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Cambridge Heritage Research Centre


The making of a “heritage citizen”: historic preservation, urban gentrification, and personal transformation in Indonesia

Dr Lauren Yapp (Lecturer in Urban Studies, Brown University)

This will be a hybrid event held in-person at the McDonald Institute for Archaeological Research, Downing Street, Cambridge and Online on Zoom. 

To Registration to attend online click to here


In recent years, gentrification has emerged as a familiar side effect (or even explicit aim) of urban heritage preservation initiatives around the globe. While the destructive material and social impacts of such projects on historic neighborhoods and their residents are well established across numerous case studies, relatively less attention has been paid to the ways in which the phenomenon of gentrification-by-heritage also transforms urbanites’ fundamental understanding of heritage itself and imposes new expectations of their own personal relationship to it. Drawing upon ethnographic fieldwork at historic districts in several Indonesian cities, I argue that current patterns of urban heritage preservation are in fact producing a novel form of urban subjectivity, one which I term “heritage citizenship”. Here, molding oneself into the image of a good “heritage citizen” involves subscribing to a particular set of behavioral, emotional, and moral attitudes when it comes to one’s engagement with the historic cityscape. Understanding gentrification-by-heritage through this lens not only reveals the manner in which preservation projects in the country are deeply implicated in broader patterns of urban development and displacement, but also sheds light on how and why some Indonesians today are reworking the memory of their own city’s colonial past in unexpected ways. 


Dr Lauren Yapp received her M.Phil. in Archaeology (Archaeological Heritage and Museums) from the University of Cambridge before going on to complete a Ph.D. in Anthropology at Stanford University, where she was also a member of the Stanford Archaeology Center. Her research is broadly concerned with cultural heritage, memory politics, and postcolonial cities in the Global South. Her doctoral dissertation explored these themes through an ethnographic study of urban heritage revitalization initiatives in the Indonesian cities of Semarang, Bandung, and Jakarta. Such initiatives – which increasingly involve not only local players, but also regional and international organizations, government agencies, and traveling technocrats – prompt both a renewed grappling with legacies of the colonial past and an evolving debate over the future of these cities and the welfare of the diverse communities who call them home. The fieldwork for this research was funded in part by a Fulbright U.S. Student Researcher grant.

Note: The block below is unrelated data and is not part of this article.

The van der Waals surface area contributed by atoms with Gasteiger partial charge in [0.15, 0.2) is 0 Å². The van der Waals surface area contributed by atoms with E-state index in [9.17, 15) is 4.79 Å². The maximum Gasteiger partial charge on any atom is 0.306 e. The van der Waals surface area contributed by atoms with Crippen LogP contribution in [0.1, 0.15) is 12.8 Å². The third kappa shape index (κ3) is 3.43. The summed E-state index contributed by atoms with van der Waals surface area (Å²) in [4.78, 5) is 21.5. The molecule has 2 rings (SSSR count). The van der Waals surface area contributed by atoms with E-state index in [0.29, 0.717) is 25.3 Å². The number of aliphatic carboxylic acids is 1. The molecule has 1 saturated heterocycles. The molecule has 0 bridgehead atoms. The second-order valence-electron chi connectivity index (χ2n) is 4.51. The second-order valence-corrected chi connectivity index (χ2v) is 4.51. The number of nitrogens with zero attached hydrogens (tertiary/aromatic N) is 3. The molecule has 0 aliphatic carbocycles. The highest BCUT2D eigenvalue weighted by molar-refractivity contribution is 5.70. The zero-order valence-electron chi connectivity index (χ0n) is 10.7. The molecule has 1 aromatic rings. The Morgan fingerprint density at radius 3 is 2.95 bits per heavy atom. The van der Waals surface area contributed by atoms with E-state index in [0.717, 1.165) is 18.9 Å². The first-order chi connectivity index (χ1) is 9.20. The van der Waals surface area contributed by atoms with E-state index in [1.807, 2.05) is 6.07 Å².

In addition to this doctoral research, Lauren has published and presented on a variety of subjects related to the socio-political dimensions of cultural heritage, including international cultural diplomacy, inclusive urban governance and social justice, culture and the arts as a source of civic engagement, community-based heritage activism, and postcolonial memory politics in the Netherlands and Indonesia.


Thursday, 10 November, 2022 - 13:00
Event location: 
HYBRID: McDonald Institute for Archaeological Research, Seminar Room and Online on Zoom